How to learn phrasal verbs more easily
How often do teachers hear their students complain that phrasal verbs are too difficult to learn? Very often; and the students do have a good point – phrasal verbs sometimes have no logic and can be hard to remember.
But learning phrasal verbs is not impossible, and in this article I’ll give you a few tips on how to make the learning process easier.
Firstly, in case you’ve forgotten, phrasal verbs (sometimes called multi-word verbs) are verbs with two parts – a verb + preposition or verb + adverb: look after and wash up are two examples. In some cases, phrasal verbs have three parts, such as get on with and look forward to.
Two groups of phrasal verbs
Let’s put phrasal verbs into two groups: literal and idiomatic.
Literal phrasal verbs are quite easy to understand, as you can decipher the meaning from their two parts (verbs like sit down, look around and fall down shouldn’t cause you problems).
On the other hand, we cannot decipher the meaning of an idiomatic phrasal verb just by looking at its individual parts: learners need help to understand the meaning of verbs such as get on with, show up and let down.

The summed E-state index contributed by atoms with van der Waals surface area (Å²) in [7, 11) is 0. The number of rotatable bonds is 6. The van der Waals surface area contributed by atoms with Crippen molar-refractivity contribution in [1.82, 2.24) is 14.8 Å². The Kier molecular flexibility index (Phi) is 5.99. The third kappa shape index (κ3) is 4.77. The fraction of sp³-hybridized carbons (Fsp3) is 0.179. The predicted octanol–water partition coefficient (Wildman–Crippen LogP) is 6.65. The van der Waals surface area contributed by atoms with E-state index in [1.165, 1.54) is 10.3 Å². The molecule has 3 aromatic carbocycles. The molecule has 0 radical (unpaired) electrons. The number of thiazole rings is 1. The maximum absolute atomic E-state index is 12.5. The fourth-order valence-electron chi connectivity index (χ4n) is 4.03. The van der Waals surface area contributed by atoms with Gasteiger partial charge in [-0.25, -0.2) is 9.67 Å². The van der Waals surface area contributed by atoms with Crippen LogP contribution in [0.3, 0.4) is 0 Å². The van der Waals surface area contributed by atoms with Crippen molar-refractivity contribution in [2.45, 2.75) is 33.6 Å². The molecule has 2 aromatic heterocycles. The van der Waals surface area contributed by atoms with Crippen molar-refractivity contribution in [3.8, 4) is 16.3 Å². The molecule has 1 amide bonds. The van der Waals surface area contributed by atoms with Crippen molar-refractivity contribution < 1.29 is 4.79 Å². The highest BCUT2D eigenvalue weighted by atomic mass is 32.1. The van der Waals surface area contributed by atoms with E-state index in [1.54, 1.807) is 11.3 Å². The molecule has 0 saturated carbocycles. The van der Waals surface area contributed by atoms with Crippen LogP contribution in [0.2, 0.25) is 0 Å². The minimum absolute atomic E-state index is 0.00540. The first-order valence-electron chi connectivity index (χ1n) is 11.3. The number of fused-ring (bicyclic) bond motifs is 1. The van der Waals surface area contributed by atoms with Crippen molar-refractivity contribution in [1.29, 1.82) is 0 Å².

Seven tips for making idiomatic phrasal verbs easier to learn:
1. Be careful when checking for meaning in your dictionary – phrasal verbs often have more than one meaning. Study the context of the sentence in which you first saw the phrasal verb. From that context you may be able to tell which definition in the dictionary is the one you need.
2. If possible, ask a native speaker about the meaning of the phrasal verb.
3. Find out how common the phrasal verb is (again, a native speaker will be a big help). Focus on learning common phrasal verbs, not ones which are seldom used.
4. Learn the phrasal verb as part of a sentence or phrase (this helps you to remember it).
5. Double check that you can use the phrasal verb correctly. You can do this by inventing your own sentence containing the verb and again asking a native speaker if it’s correct. By doing this, for instance, you will see if you are putting the object of the verb in the correct place. Look at these examples: ‘I invite friends over’ and ‘I invited over friends’ are both correct because the position of the object is flexible with this verb. However, with the verb give up, we can say ‘I gave up smoking‘ but not ‘I gave smoking up’.
6. Don’t try to learn every meaning of a phrasal verb: one is enough to start with. Learn the other meanings once you are sure you’ll remember the first.
7. Look out for phrasal verbs in your favourite songs. Pop music is full of them, and having a melody makes words much easier to remember. How about starting with Don’t Let Me Down by the Beatles?
These are my tips. If you know any more or want to tell us your ideas, feel free to add a comment below.